How might cultural contexts of complexity challenge some of our given assumptions?
Anthropologists might begin to work with the idea of perceived complexity, considering who is the person doing the perceiving, and accessing different cultural responses. For instance, Indian perceptions of flavour are based around unity and multiplicity, but there is a question about whether in the West the multiplicity has a greater emphasis.
Which attributes are most strongly linked to social drinkers' perception of complexity in a wine? Different wines demonstrate differing approaches; ranging from lots of flavour at once, through a single yet complex note, to changing over time. Can one scale of complexity adequately describe all of this?
In wine drinking, complexity has been correlated with liking, quality, and with the number of flavours that were detected. Liking and quality are independent.
Cultural systems of classification restrict our naturally synaesthesic modeof experiencing the world, and experiences may depend on the existence of terms and languages to describe them.
What is the significance of food plating?
Food plating can de-familiarise something, point something out. The multisensory experience of art blends with the wider historical context and creates an experience. This can create tension and problematize normative judgements.
How is rhythm in rowing linked to rhythm in music?
When listening to music, we use our motor system to make sense of rhythmic patterns. In rowing, prediction and sensorimotor integration are key to finding ‘good’ rhythm, which in turn leads to flow states, associated with increased efficiency and also pleasure. Also, synchronised behaviour is connected with social bonding and co-operation. Kinesthesia engages the motor system and involves awareness of motion, whether real or simulated. Different art forms and cultures have developed codes and crafts for producing this physical knowledge.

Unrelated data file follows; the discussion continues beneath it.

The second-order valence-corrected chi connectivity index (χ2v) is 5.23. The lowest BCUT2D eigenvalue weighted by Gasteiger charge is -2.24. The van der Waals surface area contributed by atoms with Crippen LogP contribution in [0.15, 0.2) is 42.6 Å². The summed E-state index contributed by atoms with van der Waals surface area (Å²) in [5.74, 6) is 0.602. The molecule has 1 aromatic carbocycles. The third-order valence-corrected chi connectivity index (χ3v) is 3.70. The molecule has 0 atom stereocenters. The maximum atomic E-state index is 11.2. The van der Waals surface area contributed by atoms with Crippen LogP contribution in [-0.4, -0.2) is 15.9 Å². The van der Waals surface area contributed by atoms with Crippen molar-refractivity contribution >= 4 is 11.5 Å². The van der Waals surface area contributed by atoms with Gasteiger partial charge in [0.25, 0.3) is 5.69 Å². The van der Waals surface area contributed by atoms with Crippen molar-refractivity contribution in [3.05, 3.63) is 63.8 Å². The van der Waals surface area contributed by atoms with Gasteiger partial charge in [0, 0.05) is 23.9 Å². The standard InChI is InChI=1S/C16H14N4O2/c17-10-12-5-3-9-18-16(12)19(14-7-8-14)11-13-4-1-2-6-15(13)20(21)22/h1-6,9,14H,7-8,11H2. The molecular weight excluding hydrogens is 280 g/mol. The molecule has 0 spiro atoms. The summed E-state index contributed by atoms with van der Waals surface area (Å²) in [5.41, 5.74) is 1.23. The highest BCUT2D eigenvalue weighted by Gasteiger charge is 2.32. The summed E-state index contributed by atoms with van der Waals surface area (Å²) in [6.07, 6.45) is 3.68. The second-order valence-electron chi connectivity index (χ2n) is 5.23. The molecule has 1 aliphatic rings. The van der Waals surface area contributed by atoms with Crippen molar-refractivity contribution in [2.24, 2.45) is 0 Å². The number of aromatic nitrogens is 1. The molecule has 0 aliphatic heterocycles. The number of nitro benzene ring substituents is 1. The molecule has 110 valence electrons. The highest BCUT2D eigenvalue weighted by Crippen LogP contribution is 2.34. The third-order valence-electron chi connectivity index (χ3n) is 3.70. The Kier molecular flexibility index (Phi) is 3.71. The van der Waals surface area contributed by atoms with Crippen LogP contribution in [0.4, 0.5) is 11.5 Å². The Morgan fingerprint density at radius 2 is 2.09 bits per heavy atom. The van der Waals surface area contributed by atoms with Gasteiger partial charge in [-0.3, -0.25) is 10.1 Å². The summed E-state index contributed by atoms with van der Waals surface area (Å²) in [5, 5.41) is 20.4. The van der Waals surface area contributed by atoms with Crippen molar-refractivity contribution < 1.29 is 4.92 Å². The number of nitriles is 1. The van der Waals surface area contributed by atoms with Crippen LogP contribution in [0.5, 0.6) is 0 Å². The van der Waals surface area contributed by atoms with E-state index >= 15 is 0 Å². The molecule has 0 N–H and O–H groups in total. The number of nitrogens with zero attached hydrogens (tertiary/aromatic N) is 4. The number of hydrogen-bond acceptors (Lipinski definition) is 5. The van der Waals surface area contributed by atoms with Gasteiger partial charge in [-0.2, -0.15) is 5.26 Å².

How would participants react to viewing and handling a selection of objects from the Pitt Rivers Museum collection without prior contextualising information, and how would this experience be affected by explanation of their origin, purpose and details of their acquisition?
Perceptions of quality and value in these material culture objects echoed the previous day’s conversations considering the cultural status of different materials. Connections were made between translucent, iridescent materials and transcendent qualities which the objects made from these were thought to embody. However, contextual knowledge also provided crucial in shaping perception. For instance, the Tibetan skull was intended to remove attachment to materiality in that culture through being faced with the finality of mortality through these object remains.
What was the significance of olfactory imagination in ancient China?
Incense burning was a key practice for scholars in ancient China. The physical methods, including the tools and the spaces where incense was used were described and the temperature of the ashes, metal plate and the eventual lighting of the wood were shown as a process leading to the eventual releasing of the fragrance. Incense thereby involved embodied technology and also temporality in a multisensory practice.